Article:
Prior to 11gR2 we would probably use the “runcluvfy.sh” utility in the clusterware root directory to check the prerequisites have been met. If you are intending to configure SSH connectivity using the installer this check should be omitted as it will always fail. If you want to setup SSH connectivity manually, then once it is done you can run the “runcluvfy.sh” with the following command.

    /mountpoint/clusterware/runcluvfy.sh stage -pre crsinst -n ol7-122-rac1,ol7-122-rac2 -verbose

    If you get any failures be sure to correct them before proceeding.

    The virtual machine setup is now complete.

    Before moving forward you should probably shut down your VMs and take snapshots of them. If any failures happen beyond this point it is probably better to switch back to those snapshots, clean up the shared drives and start the grid installation again. An alternative to cleaning up the shared disks is to back them up now using zip and just replace them in the event of a failure.

    $ # Linux

    $ cd /u04/VirtualBox/ol7-122-rac

    $ zip PreGrid.zip *.vdi

    Rem Windows

    C:

    cd C:\VirtualBox\ol7-122-rac

    zip PreGrid.zip *.vdi

    Install the Grid Infrastructure

    Make sure both virtual machines are started. The GI is now an image installation, so perform the following on the first node as the “oracle” user.

    export SOFTWARE_LOCATION=/media/sf_12.2.0.1/

    cd /u01/app/12.2.0.1/grid

    unzip -q $SOFTWARE_LOCATION/linuxx64_12201_grid_home.zip

    Install the following package from the grid home as the “root” user on all nodes.

    su –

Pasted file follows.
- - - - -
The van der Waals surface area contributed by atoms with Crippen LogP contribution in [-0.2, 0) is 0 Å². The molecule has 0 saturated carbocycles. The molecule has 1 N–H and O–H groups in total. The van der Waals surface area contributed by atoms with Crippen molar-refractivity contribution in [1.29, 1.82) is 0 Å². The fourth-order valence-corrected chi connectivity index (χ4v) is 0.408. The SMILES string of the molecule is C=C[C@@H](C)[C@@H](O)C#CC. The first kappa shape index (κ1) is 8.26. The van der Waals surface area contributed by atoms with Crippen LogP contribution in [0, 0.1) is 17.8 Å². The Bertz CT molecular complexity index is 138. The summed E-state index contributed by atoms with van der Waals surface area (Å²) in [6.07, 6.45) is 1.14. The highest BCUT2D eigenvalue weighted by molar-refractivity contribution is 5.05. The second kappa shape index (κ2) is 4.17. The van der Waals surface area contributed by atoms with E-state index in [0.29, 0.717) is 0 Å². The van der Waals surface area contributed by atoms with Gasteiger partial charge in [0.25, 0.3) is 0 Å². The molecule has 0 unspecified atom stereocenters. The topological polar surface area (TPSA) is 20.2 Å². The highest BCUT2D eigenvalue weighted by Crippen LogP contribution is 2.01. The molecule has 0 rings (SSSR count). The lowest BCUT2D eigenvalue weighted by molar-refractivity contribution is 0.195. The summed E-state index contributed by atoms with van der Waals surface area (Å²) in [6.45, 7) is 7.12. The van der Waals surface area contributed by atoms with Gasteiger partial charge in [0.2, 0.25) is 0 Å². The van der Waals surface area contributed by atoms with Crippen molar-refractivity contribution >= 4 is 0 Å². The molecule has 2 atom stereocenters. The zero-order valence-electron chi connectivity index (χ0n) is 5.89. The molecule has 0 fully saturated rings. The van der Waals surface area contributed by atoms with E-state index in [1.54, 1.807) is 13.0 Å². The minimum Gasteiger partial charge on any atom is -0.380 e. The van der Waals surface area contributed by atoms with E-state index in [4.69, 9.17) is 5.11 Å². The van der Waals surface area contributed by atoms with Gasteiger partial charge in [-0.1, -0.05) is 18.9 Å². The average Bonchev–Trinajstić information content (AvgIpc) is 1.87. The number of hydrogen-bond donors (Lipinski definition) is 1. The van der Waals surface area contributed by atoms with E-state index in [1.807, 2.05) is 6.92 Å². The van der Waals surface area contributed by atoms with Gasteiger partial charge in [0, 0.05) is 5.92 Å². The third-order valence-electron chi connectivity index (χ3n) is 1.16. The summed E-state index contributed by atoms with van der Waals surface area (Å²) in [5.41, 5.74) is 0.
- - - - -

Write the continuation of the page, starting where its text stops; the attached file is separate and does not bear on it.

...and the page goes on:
# Local node.

    cd /u01/app/12.2.0.1/grid/cv/rpm

    rpm -Uvh cvuqdisk*

    # Remote node.

    scp ./cvuqdisk* [email protected]:/tmp

    ssh [email protected] rpm -Uvh /tmp/cvuqdisk*

    exit

    If you were planning on using the AFD Driver (the new ASMLib) you would configure the shared disks using the asmcmd command as shown below. We are using UDEV, so this is not necessary.

    # !!!! I did not do this! !!!!

    su –

    # Set environment.

    export ORACLE_HOME=/u01/app/12.2.0.1/grid

    export ORACLE_BASE=/tmp

    # Mark disks.

    $ORACLE_HOME/bin/asmcmd afd_label DISK1 /dev/oracleasm/asm-disk1 –init

    $ORACLE_HOME/bin/asmcmd afd_label DISK2 /dev/oracleasm/asm-disk2 –init

    $ORACLE_HOME/bin/asmcmd afd_label DISK3 /dev/oracleasm/asm-disk3 –init

    $ORACLE_HOME/bin/asmcmd afd_label DISK4 /dev/oracleasm/asm-disk4 –init

    # Test Disks.

    $ORACLE_HOME//bin/asmcmd afd_lslbl /dev/oracleasm/asm-disk1

    $ORACLE_HOME//bin/asmcmd afd_lslbl /dev/oracleasm/asm-disk2

    $ORACLE_HOME//bin/asmcmd afd_lslbl /dev/oracleasm/asm-disk3

    $ORACLE_HOME//bin/asmcmd afd_lslbl /dev/oracleasm/asm-disk4

    # unset environment.

    unset ORACLE_BASE

    exit

    Configure the Grid Infrastructure by running the following as the “oracle” user.

    I could have run the configuration in silent mode using this edited response file (grid_config.rsp) with the following command.

    cd /u01/app/12.2.0.1/grid

    ./gridSetup.sh -silent -responseFile /tmp/grid_config.rsp

    Instead, here’s the interactive configuration.

    cd /u01/app/12.2.0.1/grid

    ./gridSetup.sh

    Select the “Configure Oracle Grid Infrastructure for a New Cluster” option, then click the “Next” button.

    Accept the “Configure an Oracle Standalone Cluster” option by clicking the “Next” button.

    Enter the cluster name “ol7-122-cluster”, SCAN name “ol7-122-scan” and SCAN port “1521”, then click the “Next” button.

    On the “Cluster Node Information” screen, click the “Add” button.

    Enter the details of the second node in the cluster, then click the “OK” button.

    Click the “SSH connectivity…” button and enter the password for the “oracle” user. Click the “Setup” button to configure SSH connectivity, and the “Test” button to test it once it is complete. Once the test is complete, click the “Next” button.